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Age-associated dementia (30%) among older people aging with HIV in the United States: a modeling study
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July 1 2024
"we projected that 34.1% of male individuals and 27.5% of female individuals who are 60 years old and living with HIV would develop AAD over their lifetimes. Disparities in AAD cumulative incidence between people with and without HIV would increase later over a lifetime"
"non-HIV-related mortality and rates of engagement in HIV care, had a substantial influence on the cumulative incidence of AAD….national guidelines for the care of people with HIV do not include any specific guidance regarding the neurologic evaluation of people aging with HIV and offer no recommendations on best practices for cognitive impairment testing"

Almost 400 000 people with HIV (PWH) in the United States are over age 55 years and at risk for age-associated dementias (AAD), including Alzheimer's disease and vascular contributions to cognitive impairment and dementia (VCID). We projected the cumulative incidence and mortality associated with AAD among PWH at least 60 years in the United States compared with the general population.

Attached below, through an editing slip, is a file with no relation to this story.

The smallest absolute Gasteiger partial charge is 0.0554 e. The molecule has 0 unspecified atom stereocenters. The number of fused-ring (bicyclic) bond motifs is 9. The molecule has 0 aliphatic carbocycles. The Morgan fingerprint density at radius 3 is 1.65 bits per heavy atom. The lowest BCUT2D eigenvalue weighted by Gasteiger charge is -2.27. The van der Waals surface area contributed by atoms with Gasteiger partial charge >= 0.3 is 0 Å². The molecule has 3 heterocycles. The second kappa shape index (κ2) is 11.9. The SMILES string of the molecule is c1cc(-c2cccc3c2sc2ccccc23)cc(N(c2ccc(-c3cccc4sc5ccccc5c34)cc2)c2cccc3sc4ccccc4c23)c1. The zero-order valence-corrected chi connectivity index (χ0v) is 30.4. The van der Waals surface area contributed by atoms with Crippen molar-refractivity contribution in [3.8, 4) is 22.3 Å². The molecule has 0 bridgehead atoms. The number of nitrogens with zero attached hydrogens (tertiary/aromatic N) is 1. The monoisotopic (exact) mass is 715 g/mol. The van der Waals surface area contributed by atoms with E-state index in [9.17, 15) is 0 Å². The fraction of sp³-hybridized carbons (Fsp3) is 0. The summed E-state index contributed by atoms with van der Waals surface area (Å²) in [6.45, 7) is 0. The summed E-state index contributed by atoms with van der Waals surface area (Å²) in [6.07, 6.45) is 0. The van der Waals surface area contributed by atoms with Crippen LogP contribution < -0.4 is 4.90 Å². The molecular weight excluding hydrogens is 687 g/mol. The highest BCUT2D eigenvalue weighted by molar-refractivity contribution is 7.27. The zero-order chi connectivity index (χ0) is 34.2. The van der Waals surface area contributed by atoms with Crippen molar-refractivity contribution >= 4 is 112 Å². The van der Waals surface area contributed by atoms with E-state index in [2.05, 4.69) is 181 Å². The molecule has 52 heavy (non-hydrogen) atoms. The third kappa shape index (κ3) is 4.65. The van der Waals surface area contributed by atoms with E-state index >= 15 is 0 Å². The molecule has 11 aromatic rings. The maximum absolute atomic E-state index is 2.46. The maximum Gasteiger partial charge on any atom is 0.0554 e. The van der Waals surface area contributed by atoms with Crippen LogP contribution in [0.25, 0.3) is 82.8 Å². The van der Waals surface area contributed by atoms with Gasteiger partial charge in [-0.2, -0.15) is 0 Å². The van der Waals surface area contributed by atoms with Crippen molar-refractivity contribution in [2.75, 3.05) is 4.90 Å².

Integrating the CEPAC and AgeD-Pol models, we simulated two cohorts of 60-year-old male and female individuals: PWH, and the general US population. We estimated AAD incidence and AAD-associated mortality rates. Projected outcomes included AAD cumulative incidence, life expectancy, and quality-adjusted life-years (QALYs). We performed sensitivity and scenario analyses on AAD-specific (e.g. incidence) and HIV-specific (e.g. disengagement from HIV care) parameters, as well as premature aging among PWH.
We projected that 22.1%/16.3% of 60-year-old male individuals/female individuals with HIV would develop AAD by 80 years compared with 15.9%/13.3% of male individuals/female individuals in the general population.
Accounting for age-associated and dementia-associated quality of life, 60-year-old PWH would have a lower life expectancy (QALYs): 17.4 years (14.1 QALYs) and 16.8 years (13.4 QALYs) for male and female individuals, respectively, compared with the general population [male individuals, 21.7 years (18.4 QALYs); female individuals, 24.7 years (20.2 QALYs)]. AAD cumulative incidence was most sensitive to non-HIV-related mortality, engagement in HIV care, and AAD incidence rates.
Projected estimates of AAD-associated morbidity, mortality, and quality of life can inform decision-makers and health systems planning as the population of PWH ages. Improved AAD prevention, treatment, and supportive care planning are critical for people aging with HIV.


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